On Feb. 6, 2015, U.S. banks stopped money transfers to Somalia because of strict regulations set by the Office of the Comptroller of the Currency over concerns of money laundering and funding for terrorist organizations. The decision has left Somalis who depend on cash remittances for survival without critical financial support. Remittances bolster the local economy and serve as a major source of income for families and individuals.

The Somali diaspora sends home more than $1.2 billion annually — a sum larger than foreign aid and investments combined. Remittances are a crucial component of the Somali economy, making up more than half of the nation’s gross national income. An estimated 73 percent of Somali households use the cash transfers to pay for food. Remittances help build schools and hospitals and pay for school fees. Nearly 80 percent of Somalis receive remittances from a single person, highlighting the dependence on the money transfers from abroad. Somalis have created efficient money wiring agencies, known as hawalas, to get around the lack of a formal banking system in Somalia. It has been the country’s rare lifeline over the last two decades.

Major U.S. banks stopped wiring money to Somalia years ago. The final holdout, the Merchants Bank of California, handles roughly 80 percent of the remittances from the U.S. to Somalia. But it had been under pressure from wary regulators to monitor the flow of cash transfers there. The bank decided to shutter the service to avoid potential penalties. But there is no evidence linking hawalas to extremist groups. The pre-emptive measure was made at the expense of millions of people in Somalia.

The end of bank money transfers, the only legal means for Somalis in the U.S. to send money to needy families back home, has rattled the Somali-American community. Community leaders and youth organizers are working with elected officials to exert pressure on U.S. banks and regulators.

“A disruption in remittances could reverse the limited gains that the Somali government and the international community has made to rid Somalia and the greater Horn of Africa of terrorism,” a group of U.S. lawmakers, said in a letter to Secretary of State John Kerry and Treasury Secretary Jack Lew on Feb. 6. Led by Rep. Keith Ellison, D-Minn., whose district includes the largest Somali-American population, the lawmakers are scheduled to meet with Kerry on Feb. 27. But members of the Somali community say the response lacks the urgency that the situation demands.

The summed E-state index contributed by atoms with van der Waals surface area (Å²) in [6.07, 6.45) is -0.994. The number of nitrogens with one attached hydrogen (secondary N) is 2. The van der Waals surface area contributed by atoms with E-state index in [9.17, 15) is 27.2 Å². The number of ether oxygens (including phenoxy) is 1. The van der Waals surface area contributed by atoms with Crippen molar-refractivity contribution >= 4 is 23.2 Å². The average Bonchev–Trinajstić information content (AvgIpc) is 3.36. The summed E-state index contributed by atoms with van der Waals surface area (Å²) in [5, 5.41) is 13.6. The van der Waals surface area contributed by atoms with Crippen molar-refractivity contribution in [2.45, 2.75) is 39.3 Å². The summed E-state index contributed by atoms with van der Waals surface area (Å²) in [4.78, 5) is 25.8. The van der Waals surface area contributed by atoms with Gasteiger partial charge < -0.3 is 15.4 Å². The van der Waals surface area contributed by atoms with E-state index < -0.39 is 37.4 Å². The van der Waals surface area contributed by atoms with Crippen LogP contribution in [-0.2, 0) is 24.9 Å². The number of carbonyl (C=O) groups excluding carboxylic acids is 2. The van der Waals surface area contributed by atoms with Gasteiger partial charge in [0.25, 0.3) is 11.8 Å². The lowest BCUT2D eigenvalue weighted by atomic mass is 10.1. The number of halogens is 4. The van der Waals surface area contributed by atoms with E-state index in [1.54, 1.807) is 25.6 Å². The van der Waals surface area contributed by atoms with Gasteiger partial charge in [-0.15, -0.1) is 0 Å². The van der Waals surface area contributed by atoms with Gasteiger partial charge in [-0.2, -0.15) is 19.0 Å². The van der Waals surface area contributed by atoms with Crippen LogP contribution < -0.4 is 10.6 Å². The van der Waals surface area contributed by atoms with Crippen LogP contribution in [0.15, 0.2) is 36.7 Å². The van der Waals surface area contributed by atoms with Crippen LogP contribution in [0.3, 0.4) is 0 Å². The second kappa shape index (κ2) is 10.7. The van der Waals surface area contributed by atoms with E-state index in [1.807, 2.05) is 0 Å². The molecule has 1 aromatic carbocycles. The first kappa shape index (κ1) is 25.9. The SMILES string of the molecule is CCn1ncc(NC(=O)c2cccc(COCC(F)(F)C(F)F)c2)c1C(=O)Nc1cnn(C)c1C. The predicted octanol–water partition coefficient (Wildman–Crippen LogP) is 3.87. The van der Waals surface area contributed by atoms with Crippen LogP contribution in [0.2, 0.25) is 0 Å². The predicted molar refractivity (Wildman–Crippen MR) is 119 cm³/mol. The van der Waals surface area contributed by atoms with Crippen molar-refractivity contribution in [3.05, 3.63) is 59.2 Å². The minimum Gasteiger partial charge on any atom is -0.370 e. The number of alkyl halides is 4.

Over the last few weeks, the media have approached Somalis to help explain the effects of halting remittances. But unsurprisingly, U.S. media are primarily interested in an anti-terrorism narrative that characterizes its coverage of Somalia and its diaspora. Years of conflict have left Somalia without a central banking system. Somalia is now asking U.S. banks to reconsider their decision.

“We need to find a permanent solution to keep open this vital humanitarian lifeline,” Somali Prime Minister Omar Abdirashid Sharmarke told the Associated Press on Feb. 12. Such a solution requires a concerted effort from the community at large. Building awareness continues to be critical to avert potential humanitarian crisis.

In response to this situation, we created the hashtags #IFundFoodNotTerror and #Somalis4Remittances on Twitter to raise awareness. The campaign was widely received on Twitter and Tumblr and has been instrumental in emphasizing the urgency of the crisis. Young Somalis have taken to social media to voice their concerns about the consequences of halting remittances for their families and communities in Somalia. Activists have also expressed outrage at the U.S. policies and the global narrative on the “war on terrorism.”